I-f thought there weren't many more records to be found before Loud E came along
It's always hard, but my favourite is Loud E. He sent us a mix for CBS (Cybernetic Broadcasting System) in 2002, and just took things a level up, because of the way he mixes, the records he uses. It's really special, against all odds I would say. It is really the art of mixing, there's a lot of feeling in it, and he really doesn't care about anything. He chooses music that no one else plays, picking up 7-inches from flea markets, which nobody has heard before, really obscure things. We were all at a point where we thought, "Oh we have heard it all." But we couldn't be more wrong, you know?
He knows very well how to build a set. He keeps it steady for a little while, and then he just starts flying. Also with his radio mixes it is impossible to keep still in your chair. The last time I saw him play we played together at STRP in Eindhoven, and it was a big stage. I really think that this music is best in compact clubs, old school discotheques. But even on the reasonably big stage he held up. You know, everybody can play straight beats and techno and house, but disco is all oblique, the drums and stuff going from left to right. It doesn't bother him. He just rocks.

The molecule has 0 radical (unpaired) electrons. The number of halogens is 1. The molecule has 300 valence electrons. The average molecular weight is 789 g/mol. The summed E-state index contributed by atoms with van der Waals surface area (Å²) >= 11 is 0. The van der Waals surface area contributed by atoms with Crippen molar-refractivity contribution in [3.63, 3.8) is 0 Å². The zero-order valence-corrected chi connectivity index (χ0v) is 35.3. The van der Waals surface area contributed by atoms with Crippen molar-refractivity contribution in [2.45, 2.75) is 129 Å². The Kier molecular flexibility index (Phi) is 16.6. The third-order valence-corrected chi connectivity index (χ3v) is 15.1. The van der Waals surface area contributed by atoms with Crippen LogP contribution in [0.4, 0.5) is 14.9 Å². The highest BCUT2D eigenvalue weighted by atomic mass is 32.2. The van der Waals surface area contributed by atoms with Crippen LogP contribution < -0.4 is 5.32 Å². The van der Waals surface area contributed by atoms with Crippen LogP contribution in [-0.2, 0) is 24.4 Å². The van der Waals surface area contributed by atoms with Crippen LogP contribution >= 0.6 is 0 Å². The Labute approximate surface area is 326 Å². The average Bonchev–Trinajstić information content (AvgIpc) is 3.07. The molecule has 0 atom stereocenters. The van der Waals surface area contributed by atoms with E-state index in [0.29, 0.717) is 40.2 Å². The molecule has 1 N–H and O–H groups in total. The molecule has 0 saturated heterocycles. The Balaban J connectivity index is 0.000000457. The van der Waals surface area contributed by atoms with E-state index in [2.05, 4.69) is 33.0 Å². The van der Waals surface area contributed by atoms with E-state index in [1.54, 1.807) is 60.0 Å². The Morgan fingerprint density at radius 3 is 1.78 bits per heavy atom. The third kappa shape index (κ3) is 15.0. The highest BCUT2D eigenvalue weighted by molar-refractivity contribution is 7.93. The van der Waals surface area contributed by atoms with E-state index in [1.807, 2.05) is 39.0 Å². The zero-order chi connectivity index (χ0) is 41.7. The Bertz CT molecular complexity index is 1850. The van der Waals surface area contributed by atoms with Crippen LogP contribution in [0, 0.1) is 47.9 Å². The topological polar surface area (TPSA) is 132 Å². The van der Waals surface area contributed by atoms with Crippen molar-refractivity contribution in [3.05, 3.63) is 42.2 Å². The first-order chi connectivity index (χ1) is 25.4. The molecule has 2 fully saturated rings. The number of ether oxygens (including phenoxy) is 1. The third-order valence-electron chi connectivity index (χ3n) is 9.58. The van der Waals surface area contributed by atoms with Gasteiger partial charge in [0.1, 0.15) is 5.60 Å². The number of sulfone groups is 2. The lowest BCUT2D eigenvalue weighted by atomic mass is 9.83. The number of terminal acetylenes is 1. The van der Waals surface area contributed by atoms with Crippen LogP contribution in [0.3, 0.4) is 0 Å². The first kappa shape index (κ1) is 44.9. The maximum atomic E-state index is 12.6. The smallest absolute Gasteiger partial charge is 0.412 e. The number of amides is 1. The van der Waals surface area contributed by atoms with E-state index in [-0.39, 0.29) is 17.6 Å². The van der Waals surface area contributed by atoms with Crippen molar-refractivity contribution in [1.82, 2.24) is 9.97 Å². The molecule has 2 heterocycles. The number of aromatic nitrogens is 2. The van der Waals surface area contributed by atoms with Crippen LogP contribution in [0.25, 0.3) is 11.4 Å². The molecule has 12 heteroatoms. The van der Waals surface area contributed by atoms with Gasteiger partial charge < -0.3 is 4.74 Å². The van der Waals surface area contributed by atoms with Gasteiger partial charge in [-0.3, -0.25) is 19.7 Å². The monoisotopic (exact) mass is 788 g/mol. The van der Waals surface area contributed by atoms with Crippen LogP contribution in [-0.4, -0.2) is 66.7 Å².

Melon was pleased to find that DJ Harvey lived up to expectations
In a way I always believe that you should consider yourself as one of your favorite DJs and that you joined the game because you think you can bring something that others can't. I mean, you're the one playing the music you like most. The DJ that inspired you is the different question and a very hard one to answer. When I first got hands on the early Ron Hardy tapes I flipped out, but as I never saw him in real life it's not a fair choice. Good friends like Doc Martin and Ricardo Villalobos are definitely names that need to be mentioned too, but the winner is DJ Harvey. It's for lots of reasons, but mainly for not losing his pure inner child. He's always searching for ways to surprise the people on the floor like no one else can do. I met and played with him last year for the first time and it was pure pleasure to see and hear a legend who's actually as good as everybody says.
Serge mulls it over and finally decides on a classic: Jeff Mills